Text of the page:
I went to Bluesfest over Easter, in the glorious beachside settings of Cape Byron. We managed to see thirty-six bands over five days with only one dud amongst them. It was a fantastic experience.
Fly Like And Eagle.
I’ve always felt a spiritual attachment to Byron Bay, ever since a trip with friends one summer in the mid eighties. Mellow afternoons on the beach playing football, drinks with the locals at the Railway Bar, even the busloads of camera clicking tourists crowding out the lighthouse on the most easterly point of the Australian mainland contribute to the relaxed and carefree atmosphere. Needless to say, the town has changed a lot during my absence of almost thirty years and is now a thriving, bustling community of residents, surfers and visitors. Yet still the peace remains. Hippies run market stalls; buskers play sitars on the sidewalk; indigenous arts and crafts are everywhere, as is the smell of incense 😉
Mercifully, Bluesfest was situated outside of town on a farm halfway between Byron Bay and Brunswick Heads. This meant that the bands could get boisterous and the only creatures to be inconvenienced would be the magpies, kookaburras and dopey koalas. However this posed a problem for the would-be traveller – how to get there? Cape Byron is roughly eight hundred kilometres north of Sydney, which is a good days drive each way. So we weighed up the potential cost of petrol against the cheap airfares on offer and elected to fly.
Jetstar were very kind and let us out of Sydney airport with our tent, and all the other camping paraphernalia, as check in luggage. We’d paid for thirty kilograms but left with thirty-five, with no problems at the counter. Coming home was another story.
Sitting in the airport at Ballina rearranging our packed luggage for the third time was beyond ridiculous. After remonstrating with the fool on the counter that they had let us fly up with the same luggage and being told that, “Sydney shouldn’t have done that. It’s their fault and I can’t let you on the flight unless you either reduce the luggage weight or pay $150 shipping cost…” I realized that Jetstar were onto a pretty good racket.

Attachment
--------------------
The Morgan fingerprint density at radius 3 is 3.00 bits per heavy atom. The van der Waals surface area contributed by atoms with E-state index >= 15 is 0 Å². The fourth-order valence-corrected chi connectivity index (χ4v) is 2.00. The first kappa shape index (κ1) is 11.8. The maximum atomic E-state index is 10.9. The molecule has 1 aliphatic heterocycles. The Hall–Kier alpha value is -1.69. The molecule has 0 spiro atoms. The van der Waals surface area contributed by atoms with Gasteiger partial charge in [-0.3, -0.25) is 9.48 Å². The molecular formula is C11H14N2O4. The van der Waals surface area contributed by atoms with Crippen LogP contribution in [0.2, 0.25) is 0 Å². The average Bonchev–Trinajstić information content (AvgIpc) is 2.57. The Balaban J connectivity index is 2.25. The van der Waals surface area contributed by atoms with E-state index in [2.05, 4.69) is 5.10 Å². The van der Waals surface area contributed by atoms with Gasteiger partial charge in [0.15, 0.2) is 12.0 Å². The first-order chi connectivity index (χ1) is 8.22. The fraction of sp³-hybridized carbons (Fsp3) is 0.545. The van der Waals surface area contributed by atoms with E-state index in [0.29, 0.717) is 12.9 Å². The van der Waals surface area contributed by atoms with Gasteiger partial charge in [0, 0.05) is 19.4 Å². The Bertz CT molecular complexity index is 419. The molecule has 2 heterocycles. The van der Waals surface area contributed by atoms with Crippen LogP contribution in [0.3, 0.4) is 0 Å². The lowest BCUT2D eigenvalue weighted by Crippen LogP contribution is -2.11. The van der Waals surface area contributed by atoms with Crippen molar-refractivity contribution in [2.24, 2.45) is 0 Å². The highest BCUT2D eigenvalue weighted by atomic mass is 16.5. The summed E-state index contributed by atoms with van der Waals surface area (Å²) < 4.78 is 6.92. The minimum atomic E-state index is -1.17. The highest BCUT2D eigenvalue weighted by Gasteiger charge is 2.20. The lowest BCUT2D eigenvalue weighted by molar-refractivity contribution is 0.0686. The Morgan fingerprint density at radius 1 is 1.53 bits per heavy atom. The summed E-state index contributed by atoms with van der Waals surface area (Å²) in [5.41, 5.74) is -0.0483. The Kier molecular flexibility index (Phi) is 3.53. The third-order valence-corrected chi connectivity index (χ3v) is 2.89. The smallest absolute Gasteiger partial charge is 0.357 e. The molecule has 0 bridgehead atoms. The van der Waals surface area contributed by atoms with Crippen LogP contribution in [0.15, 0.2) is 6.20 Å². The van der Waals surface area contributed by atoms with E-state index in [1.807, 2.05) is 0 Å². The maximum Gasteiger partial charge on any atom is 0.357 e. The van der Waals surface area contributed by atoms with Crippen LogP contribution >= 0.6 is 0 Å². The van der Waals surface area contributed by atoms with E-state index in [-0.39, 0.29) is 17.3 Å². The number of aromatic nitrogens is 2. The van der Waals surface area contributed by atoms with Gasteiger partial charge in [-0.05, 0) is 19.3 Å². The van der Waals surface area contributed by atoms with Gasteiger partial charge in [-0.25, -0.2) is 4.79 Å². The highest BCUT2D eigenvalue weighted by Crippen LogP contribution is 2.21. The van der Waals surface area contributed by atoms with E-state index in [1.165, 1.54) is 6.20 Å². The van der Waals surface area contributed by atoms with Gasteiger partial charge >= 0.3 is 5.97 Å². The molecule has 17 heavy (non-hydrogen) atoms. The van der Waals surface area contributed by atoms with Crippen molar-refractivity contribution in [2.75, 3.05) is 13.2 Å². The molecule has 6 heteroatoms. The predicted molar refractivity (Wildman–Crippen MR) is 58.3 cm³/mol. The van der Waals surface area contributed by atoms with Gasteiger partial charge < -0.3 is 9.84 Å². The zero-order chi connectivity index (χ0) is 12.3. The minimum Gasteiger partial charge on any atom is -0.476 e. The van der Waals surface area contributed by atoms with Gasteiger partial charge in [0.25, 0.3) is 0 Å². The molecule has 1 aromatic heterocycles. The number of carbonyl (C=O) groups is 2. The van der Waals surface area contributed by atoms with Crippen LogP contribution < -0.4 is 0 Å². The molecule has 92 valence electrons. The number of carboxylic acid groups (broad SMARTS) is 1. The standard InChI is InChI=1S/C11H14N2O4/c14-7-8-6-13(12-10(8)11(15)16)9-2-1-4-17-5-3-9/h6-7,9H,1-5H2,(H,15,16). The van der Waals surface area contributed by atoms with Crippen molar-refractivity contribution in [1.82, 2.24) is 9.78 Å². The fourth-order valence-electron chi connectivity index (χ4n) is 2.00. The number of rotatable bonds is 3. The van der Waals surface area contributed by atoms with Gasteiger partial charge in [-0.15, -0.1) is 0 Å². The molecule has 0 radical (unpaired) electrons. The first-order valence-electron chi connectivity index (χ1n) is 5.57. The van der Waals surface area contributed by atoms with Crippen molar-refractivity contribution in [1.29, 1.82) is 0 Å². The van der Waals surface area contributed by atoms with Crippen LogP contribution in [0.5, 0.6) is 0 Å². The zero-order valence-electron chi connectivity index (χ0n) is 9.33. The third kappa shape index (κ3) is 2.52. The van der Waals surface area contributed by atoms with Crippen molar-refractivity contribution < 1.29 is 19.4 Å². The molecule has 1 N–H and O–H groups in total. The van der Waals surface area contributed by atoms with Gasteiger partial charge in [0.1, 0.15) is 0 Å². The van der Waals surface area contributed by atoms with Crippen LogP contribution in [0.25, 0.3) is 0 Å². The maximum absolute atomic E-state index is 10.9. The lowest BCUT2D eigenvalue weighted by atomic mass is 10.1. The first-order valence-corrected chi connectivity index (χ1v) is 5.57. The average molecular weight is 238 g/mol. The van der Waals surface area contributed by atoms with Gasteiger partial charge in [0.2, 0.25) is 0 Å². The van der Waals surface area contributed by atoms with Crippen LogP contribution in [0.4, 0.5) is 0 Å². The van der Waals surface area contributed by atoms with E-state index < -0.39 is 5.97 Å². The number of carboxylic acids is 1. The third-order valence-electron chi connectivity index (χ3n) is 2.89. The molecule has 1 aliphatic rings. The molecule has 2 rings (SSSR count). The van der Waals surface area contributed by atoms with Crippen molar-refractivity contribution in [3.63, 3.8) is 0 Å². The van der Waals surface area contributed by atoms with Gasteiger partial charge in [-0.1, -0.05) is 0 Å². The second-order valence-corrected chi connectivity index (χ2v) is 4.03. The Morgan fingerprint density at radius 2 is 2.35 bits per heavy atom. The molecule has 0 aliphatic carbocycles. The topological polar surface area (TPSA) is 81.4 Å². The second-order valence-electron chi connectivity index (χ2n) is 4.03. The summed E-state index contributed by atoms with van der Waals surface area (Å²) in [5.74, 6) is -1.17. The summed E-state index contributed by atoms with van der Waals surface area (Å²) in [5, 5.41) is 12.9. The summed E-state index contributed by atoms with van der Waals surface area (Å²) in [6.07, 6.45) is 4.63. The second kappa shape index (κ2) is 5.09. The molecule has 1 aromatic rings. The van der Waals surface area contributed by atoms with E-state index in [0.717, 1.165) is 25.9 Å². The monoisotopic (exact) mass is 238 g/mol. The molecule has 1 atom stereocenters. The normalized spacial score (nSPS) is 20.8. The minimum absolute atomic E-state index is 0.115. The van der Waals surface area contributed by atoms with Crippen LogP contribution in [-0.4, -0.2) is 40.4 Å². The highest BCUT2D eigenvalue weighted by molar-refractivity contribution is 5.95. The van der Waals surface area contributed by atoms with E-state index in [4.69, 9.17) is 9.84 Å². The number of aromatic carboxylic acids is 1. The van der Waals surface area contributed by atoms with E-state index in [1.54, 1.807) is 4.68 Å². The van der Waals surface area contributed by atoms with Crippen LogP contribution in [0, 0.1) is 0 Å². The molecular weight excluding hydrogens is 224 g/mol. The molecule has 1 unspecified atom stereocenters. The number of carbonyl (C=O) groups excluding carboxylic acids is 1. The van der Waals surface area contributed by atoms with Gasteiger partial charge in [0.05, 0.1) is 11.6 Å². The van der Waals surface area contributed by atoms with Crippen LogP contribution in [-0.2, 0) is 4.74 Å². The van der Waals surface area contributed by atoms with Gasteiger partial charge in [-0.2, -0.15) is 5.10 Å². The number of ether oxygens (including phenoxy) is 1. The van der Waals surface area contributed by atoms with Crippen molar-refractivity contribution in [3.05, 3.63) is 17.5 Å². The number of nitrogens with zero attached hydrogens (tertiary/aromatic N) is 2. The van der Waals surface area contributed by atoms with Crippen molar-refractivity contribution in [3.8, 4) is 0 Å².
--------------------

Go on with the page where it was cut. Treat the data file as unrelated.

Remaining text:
Firstly, with a big cheesy grin like the Cheshire cat on ecstasy, they graciously allow you to leave with slightly heavier bags than you paid for. This gives you a warm and fuzzy feeling that only serves to lull you into a false sense of security, for when you try to return home they pick your pocket quicker than one of Fagin’s street urchins. Perhaps that’s how they bolster their profits from the cheap flights they sell?
If you choose not to pay the grossly over inflated shipping price then you are left with having to throw out some of your items. Hmm, perhaps the belligerent twat in Ballina was just trying to supplement his income?
Regardless of their apocryphal logic, I figured they could stick their fees in a dark and smelly orifice and chose to wear most of my clothing home. The funny thing is, Jetstar actually carried the same amount of weight home as they would if we had been allowed to leave our belongings in our bags. It was a hot trip back, but not entirely uncomfortable.
Being no stranger to music festivals I thought I knew what to expect, but I was absolutely blown away by the show.
I’m not going to review every band for you, as that would be too long and boring. Some of the music was a case of ‘you had to be there’ to get the real feel for it, but there were classics in both the old established artist category as well as the up-and-comers.
Day 1. Somebody’s Cryin’.
Upon arrival the odious task of tent erection begins. Thankfully the rain stayed offshore so we had dry ground on which to pitch our canvas Taj Mahal. Schlepping our gear from the airport to the venue was less difficult that anticipated and after a few swear words, sunburned shoulders and a mild thumb concussion from the rubber mallet, we had our accommodation for the duration.
The venue opened around 2:00pm and our senses were immediately assaulted by a cacophony of delicious aromas from the mixture of international kitchens. Cajun spices, Brazilian BBQs, Yemeni curries – saliva drooled from the corner of my mouth. We ate at a different part of the planet every day and still didn’t taste it all.
Eventually the music began and we spent the remainder of the afternoon mixing it up with Shaun Kirk, Robert Cray, Ben Harper, the Tedeschi Trucks Band and Chris Isaak. The highlight for me on day one was Trombone Shorty. Jazz, funk, rock and more horns than you could poke a tuba at, this guy had it all and shared it with the crowd for over an hour.
Finally, as the last note flew across the reed-plate of Charlie Musselwhite’s harp, we headed off to bed. Aurally, visually and digestively stimulated like a six year old who’s got stuck into the sugary soft drinks at Christmas, sleep was going to be tricky.
Tune in tomorrow for days 2 & 3.